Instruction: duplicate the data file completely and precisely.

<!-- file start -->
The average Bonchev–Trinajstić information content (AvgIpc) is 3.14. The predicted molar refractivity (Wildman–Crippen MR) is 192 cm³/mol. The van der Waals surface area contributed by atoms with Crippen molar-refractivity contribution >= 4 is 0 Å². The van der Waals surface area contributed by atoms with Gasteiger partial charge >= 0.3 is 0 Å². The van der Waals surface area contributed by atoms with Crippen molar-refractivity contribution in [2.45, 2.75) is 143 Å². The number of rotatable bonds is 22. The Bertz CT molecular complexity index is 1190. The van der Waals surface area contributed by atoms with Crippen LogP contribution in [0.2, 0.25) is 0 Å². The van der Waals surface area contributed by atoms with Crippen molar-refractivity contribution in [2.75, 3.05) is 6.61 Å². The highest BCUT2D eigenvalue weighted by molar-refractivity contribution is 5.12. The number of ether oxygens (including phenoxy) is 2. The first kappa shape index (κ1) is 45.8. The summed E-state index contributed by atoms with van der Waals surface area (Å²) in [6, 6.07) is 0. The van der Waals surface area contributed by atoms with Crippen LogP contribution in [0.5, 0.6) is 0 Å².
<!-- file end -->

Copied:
The average Bonchev–Trinajstić information content (AvgIpc) is 3.14. The predicted molar refractivity (Wildman–Crippen MR) is 192 cm³/mol. The van der Waals surface area contributed by atoms with Crippen molar-refractivity contribution >= 4 is 0 Å². The van der Waals surface area contributed by atoms with Gasteiger partial charge >= 0.3 is 0 Å². The van der Waals surface area contributed by atoms with Crippen molar-refractivity contribution in [2.45, 2.75) is 143 Å². The number of rotatable bonds is 22. The Bertz CT molecular complexity index is 1190. The van der Waals surface area contributed by atoms with Crippen LogP contribution in [0.2, 0.25) is 0 Å². The van der Waals surface area contributed by atoms with Crippen molar-refractivity contribution in [2.75, 3.05) is 6.61 Å². The highest BCUT2D eigenvalue weighted by molar-refractivity contribution is 5.12. The number of ether oxygens (including phenoxy) is 2. The first kappa shape index (κ1) is 45.8. The summed E-state index contributed by atoms with van der Waals surface area (Å²) in [6, 6.07) is 0. The van der Waals surface area contributed by atoms with Crippen LogP contribution in [0.5, 0.6) is 0 Å².